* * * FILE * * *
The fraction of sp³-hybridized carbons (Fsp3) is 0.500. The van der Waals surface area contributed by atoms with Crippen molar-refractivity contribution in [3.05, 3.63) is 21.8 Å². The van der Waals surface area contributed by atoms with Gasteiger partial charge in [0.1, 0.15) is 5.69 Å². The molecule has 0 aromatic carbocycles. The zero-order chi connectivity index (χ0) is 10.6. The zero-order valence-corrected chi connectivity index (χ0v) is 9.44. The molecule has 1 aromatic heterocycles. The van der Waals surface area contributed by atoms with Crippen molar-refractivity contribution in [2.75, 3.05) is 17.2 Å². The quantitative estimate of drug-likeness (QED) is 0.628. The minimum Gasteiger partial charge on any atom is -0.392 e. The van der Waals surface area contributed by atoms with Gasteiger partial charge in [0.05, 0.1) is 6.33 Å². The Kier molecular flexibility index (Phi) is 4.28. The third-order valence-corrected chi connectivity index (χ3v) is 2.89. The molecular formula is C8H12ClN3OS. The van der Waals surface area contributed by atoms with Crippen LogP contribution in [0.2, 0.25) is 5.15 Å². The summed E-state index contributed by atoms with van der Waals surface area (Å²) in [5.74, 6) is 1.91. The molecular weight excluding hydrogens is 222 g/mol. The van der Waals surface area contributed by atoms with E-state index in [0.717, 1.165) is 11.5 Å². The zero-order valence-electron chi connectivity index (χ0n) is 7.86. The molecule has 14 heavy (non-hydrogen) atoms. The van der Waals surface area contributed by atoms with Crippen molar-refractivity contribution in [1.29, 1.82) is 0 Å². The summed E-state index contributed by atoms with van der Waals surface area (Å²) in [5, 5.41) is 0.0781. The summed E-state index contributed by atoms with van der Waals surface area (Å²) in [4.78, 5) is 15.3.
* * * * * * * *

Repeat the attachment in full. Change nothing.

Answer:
The fraction of sp³-hybridized carbons (Fsp3) is 0.500. The van der Waals surface area contributed by atoms with Crippen molar-refractivity contribution in [3.05, 3.63) is 21.8 Å². The van der Waals surface area contributed by atoms with Gasteiger partial charge in [0.1, 0.15) is 5.69 Å². The molecule has 0 aromatic carbocycles. The zero-order chi connectivity index (χ0) is 10.6. The zero-order valence-corrected chi connectivity index (χ0v) is 9.44. The molecule has 1 aromatic heterocycles. The van der Waals surface area contributed by atoms with Crippen molar-refractivity contribution in [2.75, 3.05) is 17.2 Å². The quantitative estimate of drug-likeness (QED) is 0.628. The minimum Gasteiger partial charge on any atom is -0.392 e. The van der Waals surface area contributed by atoms with Gasteiger partial charge in [0.05, 0.1) is 6.33 Å². The Kier molecular flexibility index (Phi) is 4.28. The third-order valence-corrected chi connectivity index (χ3v) is 2.89. The molecular formula is C8H12ClN3OS. The van der Waals surface area contributed by atoms with Crippen LogP contribution in [0.2, 0.25) is 5.15 Å². The summed E-state index contributed by atoms with van der Waals surface area (Å²) in [5.74, 6) is 1.91. The molecular weight excluding hydrogens is 222 g/mol. The van der Waals surface area contributed by atoms with E-state index in [0.717, 1.165) is 11.5 Å². The zero-order valence-electron chi connectivity index (χ0n) is 7.86. The molecule has 14 heavy (non-hydrogen) atoms. The van der Waals surface area contributed by atoms with Crippen molar-refractivity contribution in [1.29, 1.82) is 0 Å². The summed E-state index contributed by atoms with van der Waals surface area (Å²) in [5, 5.41) is 0.0781. The summed E-state index contributed by atoms with van der Waals surface area (Å²) in [4.78, 5) is 15.3.